Outlier detection is an algorithmic feature that allows you to detect when a specific group is behaving different compared to its peers. For example, you could detect that one web server in a pool is processing an unusual number of requests, or significantly more 500 errors are happening in one AWS availability zone than the others.
To create an outlier monitor in Datadog, use the main navigation: Monitors –> New Monitor –> Outlier.
Any metric currently reporting to Datadog is available for monitors. For more information, see the Metric Monitor page.
The outlier monitor requires a metric with a group (hosts, availability zones, partitions, etc.) that has three or more members, which exhibit uniform behavior.
1 hour, etc.
30, etc. (only for
When setting up an outlier monitor, the time window is an important consideration. If the time window is too large, you might not be alerted in time. If the time window is too short, the alerts are not as resilient to one-off spikes.
To ensure your alert is properly calibrated, set the time window in the preview graph and use the reverse (<<) button to look back in time at outliers that would have triggered an alert. Additionally, you can use this feature to tune your parameters to a specific outlier algorithm.
Datadog offers two types of outlier detection algorithms:
scaledMAD. It is recommended to use the default algorithm, DBSCAN. If you have trouble detecting the correct outliers, adjust the parameters of DBSCAN or try the MAD algorithm. The scaled algorithms may be useful if your metrics are large scale and closely clustered.
DBSCAN (density-based spatial clustering of applications with noise) is a popular clustering algorithm. Traditionally, DBSCAN takes:
𝜀that specifies a distance threshold under which two points are considered to be close.
𝜀-radiusbefore that point can start agglomerating.
Datadog uses a simplified form of DBSCAN to detect outliers on timeseries. Each group is considered to be a point in d-dimensions, where d is the number of elements in the timeseries. Any point can agglomerate, and any point not in the largest cluster is considered an outlier. The initial distance threshold is set by creating a new median timeseries by taking the median of the values from the existing timeseries at every time point. The Euclidean distance between each group and the median series is calculated. The threshold is set as the median of these distances, multiplied by a normalizing constant.
This implementation of DBSCAN takes one parameter,
tolerance, the constant by which the initial threshold is multiplied to yield DBSCAN’s distance parameter 𝜀. Set the tolerance parameter according to how similarly you expect your groups to behave—larger values allow for more tolerance in how much a group can deviate from its peers.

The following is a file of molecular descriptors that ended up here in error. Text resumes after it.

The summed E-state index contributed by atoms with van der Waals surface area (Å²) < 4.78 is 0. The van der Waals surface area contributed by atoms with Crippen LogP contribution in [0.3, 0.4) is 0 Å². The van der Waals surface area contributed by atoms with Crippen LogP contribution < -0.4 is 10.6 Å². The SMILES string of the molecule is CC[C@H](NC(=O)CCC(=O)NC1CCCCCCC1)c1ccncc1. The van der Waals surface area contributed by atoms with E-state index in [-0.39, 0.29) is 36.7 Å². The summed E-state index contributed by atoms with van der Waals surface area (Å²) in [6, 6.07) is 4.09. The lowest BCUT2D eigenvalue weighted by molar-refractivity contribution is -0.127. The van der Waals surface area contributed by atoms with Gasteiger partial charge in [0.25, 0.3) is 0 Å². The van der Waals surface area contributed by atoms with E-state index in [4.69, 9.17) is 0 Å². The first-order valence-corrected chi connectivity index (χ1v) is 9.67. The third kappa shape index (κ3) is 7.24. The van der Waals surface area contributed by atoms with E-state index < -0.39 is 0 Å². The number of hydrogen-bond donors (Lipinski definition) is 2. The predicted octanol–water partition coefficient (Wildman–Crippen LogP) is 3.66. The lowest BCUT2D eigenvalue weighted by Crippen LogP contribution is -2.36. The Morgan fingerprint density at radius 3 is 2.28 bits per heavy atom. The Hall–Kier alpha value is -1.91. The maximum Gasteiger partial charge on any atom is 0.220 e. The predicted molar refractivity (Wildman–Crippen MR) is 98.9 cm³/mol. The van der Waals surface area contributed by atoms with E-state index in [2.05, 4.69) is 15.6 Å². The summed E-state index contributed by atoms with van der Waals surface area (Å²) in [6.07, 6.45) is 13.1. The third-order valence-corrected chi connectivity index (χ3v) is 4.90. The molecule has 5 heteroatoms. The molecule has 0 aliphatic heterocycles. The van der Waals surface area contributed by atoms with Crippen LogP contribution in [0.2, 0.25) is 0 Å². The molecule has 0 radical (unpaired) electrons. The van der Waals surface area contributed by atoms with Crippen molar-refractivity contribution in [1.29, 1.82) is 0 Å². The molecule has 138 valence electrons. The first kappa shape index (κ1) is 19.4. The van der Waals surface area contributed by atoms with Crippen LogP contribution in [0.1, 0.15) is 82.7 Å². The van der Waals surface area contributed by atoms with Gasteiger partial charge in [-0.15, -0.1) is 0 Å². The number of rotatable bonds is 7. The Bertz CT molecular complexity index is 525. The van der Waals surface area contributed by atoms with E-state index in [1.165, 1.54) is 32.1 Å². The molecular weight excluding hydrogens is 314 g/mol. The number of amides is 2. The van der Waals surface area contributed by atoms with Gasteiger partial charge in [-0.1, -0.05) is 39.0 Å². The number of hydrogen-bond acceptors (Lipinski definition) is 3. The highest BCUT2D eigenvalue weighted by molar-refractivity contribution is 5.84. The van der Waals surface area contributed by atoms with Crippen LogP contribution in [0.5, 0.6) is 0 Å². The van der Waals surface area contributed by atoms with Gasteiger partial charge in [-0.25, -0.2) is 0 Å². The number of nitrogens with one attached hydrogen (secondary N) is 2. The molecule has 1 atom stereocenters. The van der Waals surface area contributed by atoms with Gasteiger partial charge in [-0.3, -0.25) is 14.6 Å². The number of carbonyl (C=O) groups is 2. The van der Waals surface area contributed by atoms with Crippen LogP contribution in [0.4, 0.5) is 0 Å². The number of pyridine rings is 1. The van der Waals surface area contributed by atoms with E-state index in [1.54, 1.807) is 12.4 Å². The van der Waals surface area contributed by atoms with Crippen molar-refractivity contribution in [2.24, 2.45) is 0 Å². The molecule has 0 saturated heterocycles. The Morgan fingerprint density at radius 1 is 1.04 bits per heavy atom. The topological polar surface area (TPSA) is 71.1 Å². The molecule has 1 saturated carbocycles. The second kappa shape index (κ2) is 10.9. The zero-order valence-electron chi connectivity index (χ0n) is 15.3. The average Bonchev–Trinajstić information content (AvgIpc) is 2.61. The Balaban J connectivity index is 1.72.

MAD (median absolute deviation) is a robust measure of variability, and can be viewed as the robust analog for standard deviation. Robust statistics describe data in a way that is not influenced by outliers.
To use MAD for your outlier monitor, configure the parameters
Tolerance specifies the number of deviations a point needs to be away from the median for it to be considered an outlier. This parameter should be tuned depending on the expected variability of the data. For example, if the data is generally within a small range of values, then this should be small. Otherwise, if points can vary greatly, then set a higher scale so the variabilities do not trigger false positives.
Percent refers to the percentage of points in the series considered as outliers. If this percentage is exceeded, the whole series is marked as an outlier.
DBSCAN and MAD have scaled versions (scaledDBSCAN and scaledMAD). In most situations, the scaled algorithms behave the same as their regular counterparts. However, if DBSCAN/MAD algorithms are identifying outliers within a closely clustered group of metrics, and you would like the outlier detection algorithm to scale with the overall magnitude of the metrics, try the scaled algorithms.
So which algorithm should you use? For most outliers, any algorithm performs well at the default settings. However, there are subtle cases where one algorithm is more appropriate.
In the following image, a group of hosts is flushing their buffers together, while one host is flushing its buffer slightly later. DBSCAN picks this up as an outlier whereas MAD does not. This is a case where you might prefer to use MAD since the synchronization of the group is just an artifact of the hosts being restarted at the same time. On the other hand, if instead of flushed buffers, the metrics represented a scheduled job that should be synchronized across hosts, DBSCAN would be the correct choice.
For detailed instructions on the Say what’s happening and Notify your team sections, see the Notifications page.
The outlier algorithms are set up to identify groups that are behaving differently from their peers. If your groups exhibit “banding” behavior as shown below (maybe each band represents a different shard), Datadog recommends tagging each band with an identifier, and setting up outlier detection alerts on each band separately.